When Indonesian domestic worker Erwiana Sulistyaningsih departed from Hong Kong last Friday, she left a nightmare behind her. Eight months of alleged beatings by her employer had disfigured the 23-year-old so badly she was barely recognizable. A gaunt, pockmarked face with chipped teeth had replaced her once smooth, girlish features. Her feet, scalded with hot water, were black in color and had open sores.
Her case is another damning instance of the abuses faced by foreign domestic workers in Hong Kong. Foreign maids have been a ubiquitous feature of Hong Kong life since the 1970s, when the city’s economy began to boom. Local women entered the labor force on a large scale and hired domestic workers from the Philippines, and subsequently Indonesia and Thailand, to keep households running.
After decades of toiling away in the anonymous confines of Hong Kong’s high-rise homes, domestic helpers, now numbering around 300,000, are making their voices heard more effectively, campaigning for better working conditions, higher wages and entitlement to permanent residency.
True, legal protections are better in Hong Kong than in the Middle East and other East Asian countries that are large markets for foreign domestic workers, such as Saudi Arabia, the United Arab Emirates, Malaysia and Singapore. But helpers in Hong Kong are nonetheless vulnerable and often defenseless once disaster strikes. A 2012 Mission for Migrant Workers survey found that 18% of migrant domestic workers in the city had been physically abused. The Indonesian maid Kartika Puspitasari became a cause célèbre last summer, when her two-year-long torture in the hands of a sadistic couple was made public. The revelation of Erwiana’s ordeal throws an uncomfortable spotlight on the treatment of domestic workers yet again.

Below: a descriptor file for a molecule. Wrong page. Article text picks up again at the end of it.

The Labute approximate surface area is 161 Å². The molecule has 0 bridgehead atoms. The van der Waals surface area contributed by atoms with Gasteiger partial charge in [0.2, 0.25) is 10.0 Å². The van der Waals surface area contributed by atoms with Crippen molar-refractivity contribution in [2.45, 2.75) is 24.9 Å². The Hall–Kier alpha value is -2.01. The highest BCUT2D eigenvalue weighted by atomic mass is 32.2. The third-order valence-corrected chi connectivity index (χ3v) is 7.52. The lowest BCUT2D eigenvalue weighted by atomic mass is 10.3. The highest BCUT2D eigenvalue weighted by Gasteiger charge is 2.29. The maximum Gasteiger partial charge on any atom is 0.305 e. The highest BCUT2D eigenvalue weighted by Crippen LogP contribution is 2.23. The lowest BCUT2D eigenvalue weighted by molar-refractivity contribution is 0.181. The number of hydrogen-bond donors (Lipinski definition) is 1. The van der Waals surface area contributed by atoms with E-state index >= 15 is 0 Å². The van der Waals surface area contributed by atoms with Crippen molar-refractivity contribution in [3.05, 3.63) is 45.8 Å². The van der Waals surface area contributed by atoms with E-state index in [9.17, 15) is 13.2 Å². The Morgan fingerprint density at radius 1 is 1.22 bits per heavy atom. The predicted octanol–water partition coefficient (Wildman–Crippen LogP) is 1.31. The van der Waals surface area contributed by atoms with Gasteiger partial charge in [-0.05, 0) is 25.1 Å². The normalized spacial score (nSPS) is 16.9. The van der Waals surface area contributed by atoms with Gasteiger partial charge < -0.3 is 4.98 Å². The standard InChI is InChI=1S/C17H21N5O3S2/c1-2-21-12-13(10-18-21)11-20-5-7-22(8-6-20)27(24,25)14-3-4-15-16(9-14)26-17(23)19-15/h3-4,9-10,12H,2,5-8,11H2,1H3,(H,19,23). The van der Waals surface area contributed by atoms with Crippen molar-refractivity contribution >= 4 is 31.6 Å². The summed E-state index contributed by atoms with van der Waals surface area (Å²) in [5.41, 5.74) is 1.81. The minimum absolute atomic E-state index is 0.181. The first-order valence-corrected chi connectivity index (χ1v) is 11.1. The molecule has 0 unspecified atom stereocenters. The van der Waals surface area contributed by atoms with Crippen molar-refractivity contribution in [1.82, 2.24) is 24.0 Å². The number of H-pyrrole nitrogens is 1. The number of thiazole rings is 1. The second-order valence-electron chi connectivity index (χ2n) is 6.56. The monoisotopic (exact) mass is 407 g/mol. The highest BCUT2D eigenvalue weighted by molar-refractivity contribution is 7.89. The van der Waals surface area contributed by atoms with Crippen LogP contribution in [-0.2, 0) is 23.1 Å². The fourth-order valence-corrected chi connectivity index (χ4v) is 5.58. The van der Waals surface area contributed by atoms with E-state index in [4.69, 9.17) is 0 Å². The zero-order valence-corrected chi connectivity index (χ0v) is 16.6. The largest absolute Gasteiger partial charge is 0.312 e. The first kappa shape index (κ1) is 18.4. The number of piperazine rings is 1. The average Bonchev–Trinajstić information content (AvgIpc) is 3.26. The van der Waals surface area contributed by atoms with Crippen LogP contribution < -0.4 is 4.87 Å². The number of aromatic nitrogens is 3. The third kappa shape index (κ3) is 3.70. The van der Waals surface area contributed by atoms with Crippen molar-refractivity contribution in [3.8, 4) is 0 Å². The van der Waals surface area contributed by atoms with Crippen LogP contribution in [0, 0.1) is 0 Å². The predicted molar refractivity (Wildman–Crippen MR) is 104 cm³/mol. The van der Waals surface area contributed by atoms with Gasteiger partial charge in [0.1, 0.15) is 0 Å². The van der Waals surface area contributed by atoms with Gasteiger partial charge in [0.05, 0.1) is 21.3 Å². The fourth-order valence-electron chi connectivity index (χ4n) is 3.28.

Unable to walk when she arrived home, Erwiana needed the help of a fellow domestic worker she met at Hong Kong International Airport. Five days after arrival, she is still in hospital, but her uncle Shomat tells TIME she is doing better. “We were shocked, and we feel pained seeing her in this condition,” he says.
If she is lucky, Erwiana will get justice. Her family says they are determined to seek legal action against her former employer, and the Indonesian government has pledged to provide a lawyer for her. Other Indonesians, however, may never get redress. In a November report, Amnesty International singled out Indonesians as particularly vulnerable in Hong Kong. Unlike Filipinas, the other major group of domestic helpers in Hong Kong, Indonesians are required to find employment through recruitment agencies. These agencies are supposed to provide them with training, set up their contracts and arrange their visas. However, Amnesty found that the agencies failed to adequately represent the interests of women on their books.
Ina, an Indonesian helper who prefers to be known by her first name, was brusquely awakened and thrown out of her employer’s house one night. “I spent the night crying in the lobby,” she says. “I was so surprised.”